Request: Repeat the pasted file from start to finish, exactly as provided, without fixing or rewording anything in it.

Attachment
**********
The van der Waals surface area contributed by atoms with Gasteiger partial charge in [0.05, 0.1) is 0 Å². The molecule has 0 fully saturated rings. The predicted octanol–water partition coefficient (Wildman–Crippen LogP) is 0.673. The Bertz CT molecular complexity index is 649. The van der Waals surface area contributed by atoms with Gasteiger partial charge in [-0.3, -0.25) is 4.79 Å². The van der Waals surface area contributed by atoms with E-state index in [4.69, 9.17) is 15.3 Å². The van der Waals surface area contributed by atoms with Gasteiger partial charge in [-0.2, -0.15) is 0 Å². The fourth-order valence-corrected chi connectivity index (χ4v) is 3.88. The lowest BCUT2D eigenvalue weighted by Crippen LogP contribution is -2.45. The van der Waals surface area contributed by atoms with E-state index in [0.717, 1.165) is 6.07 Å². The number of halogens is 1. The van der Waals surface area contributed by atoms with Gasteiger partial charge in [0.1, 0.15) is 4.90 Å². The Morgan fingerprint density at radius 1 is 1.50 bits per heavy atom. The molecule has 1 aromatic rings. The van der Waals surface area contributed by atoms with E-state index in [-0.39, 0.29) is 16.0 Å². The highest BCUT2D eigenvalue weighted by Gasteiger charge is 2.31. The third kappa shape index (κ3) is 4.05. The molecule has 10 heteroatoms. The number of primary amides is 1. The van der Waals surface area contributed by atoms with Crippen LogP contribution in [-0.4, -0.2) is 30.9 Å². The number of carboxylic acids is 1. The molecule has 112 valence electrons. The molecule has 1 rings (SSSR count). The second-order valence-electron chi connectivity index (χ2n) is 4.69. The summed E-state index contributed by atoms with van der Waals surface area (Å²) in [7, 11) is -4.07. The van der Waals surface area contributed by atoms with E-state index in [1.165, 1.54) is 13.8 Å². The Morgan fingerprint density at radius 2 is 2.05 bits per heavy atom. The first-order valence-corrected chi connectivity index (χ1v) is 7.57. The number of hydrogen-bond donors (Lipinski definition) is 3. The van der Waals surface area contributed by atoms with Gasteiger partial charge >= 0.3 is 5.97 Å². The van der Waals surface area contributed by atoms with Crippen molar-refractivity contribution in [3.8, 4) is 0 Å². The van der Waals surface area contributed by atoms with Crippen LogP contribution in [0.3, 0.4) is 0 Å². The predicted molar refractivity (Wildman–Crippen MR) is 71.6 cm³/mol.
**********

The van der Waals surface area contributed by atoms with Gasteiger partial charge in [0.05, 0.1) is 0 Å². The molecule has 0 fully saturated rings. The predicted octanol–water partition coefficient (Wildman–Crippen LogP) is 0.673. The Bertz CT molecular complexity index is 649. The van der Waals surface area contributed by atoms with Gasteiger partial charge in [-0.3, -0.25) is 4.79 Å². The van der Waals surface area contributed by atoms with E-state index in [4.69, 9.17) is 15.3 Å². The van der Waals surface area contributed by atoms with Gasteiger partial charge in [-0.2, -0.15) is 0 Å². The fourth-order valence-corrected chi connectivity index (χ4v) is 3.88. The lowest BCUT2D eigenvalue weighted by Crippen LogP contribution is -2.45. The van der Waals surface area contributed by atoms with E-state index in [0.717, 1.165) is 6.07 Å². The number of halogens is 1. The van der Waals surface area contributed by atoms with Gasteiger partial charge in [0.1, 0.15) is 4.90 Å². The Morgan fingerprint density at radius 1 is 1.50 bits per heavy atom. The molecule has 1 aromatic rings. The van der Waals surface area contributed by atoms with E-state index in [-0.39, 0.29) is 16.0 Å². The highest BCUT2D eigenvalue weighted by Gasteiger charge is 2.31. The third kappa shape index (κ3) is 4.05. The molecule has 10 heteroatoms. The number of primary amides is 1. The van der Waals surface area contributed by atoms with Crippen LogP contribution in [-0.4, -0.2) is 30.9 Å². The number of carboxylic acids is 1. The molecule has 112 valence electrons. The molecule has 1 rings (SSSR count). The second-order valence-electron chi connectivity index (χ2n) is 4.69. The summed E-state index contributed by atoms with van der Waals surface area (Å²) in [7, 11) is -4.07. The van der Waals surface area contributed by atoms with E-state index in [1.165, 1.54) is 13.8 Å². The Morgan fingerprint density at radius 2 is 2.05 bits per heavy atom. The first-order valence-corrected chi connectivity index (χ1v) is 7.57. The number of hydrogen-bond donors (Lipinski definition) is 3. The van der Waals surface area contributed by atoms with Gasteiger partial charge >= 0.3 is 5.97 Å². The van der Waals surface area contributed by atoms with Crippen molar-refractivity contribution in [3.8, 4) is 0 Å². The van der Waals surface area contributed by atoms with Crippen LogP contribution in [0.3, 0.4) is 0 Å². The predicted molar refractivity (Wildman–Crippen MR) is 71.6 cm³/mol.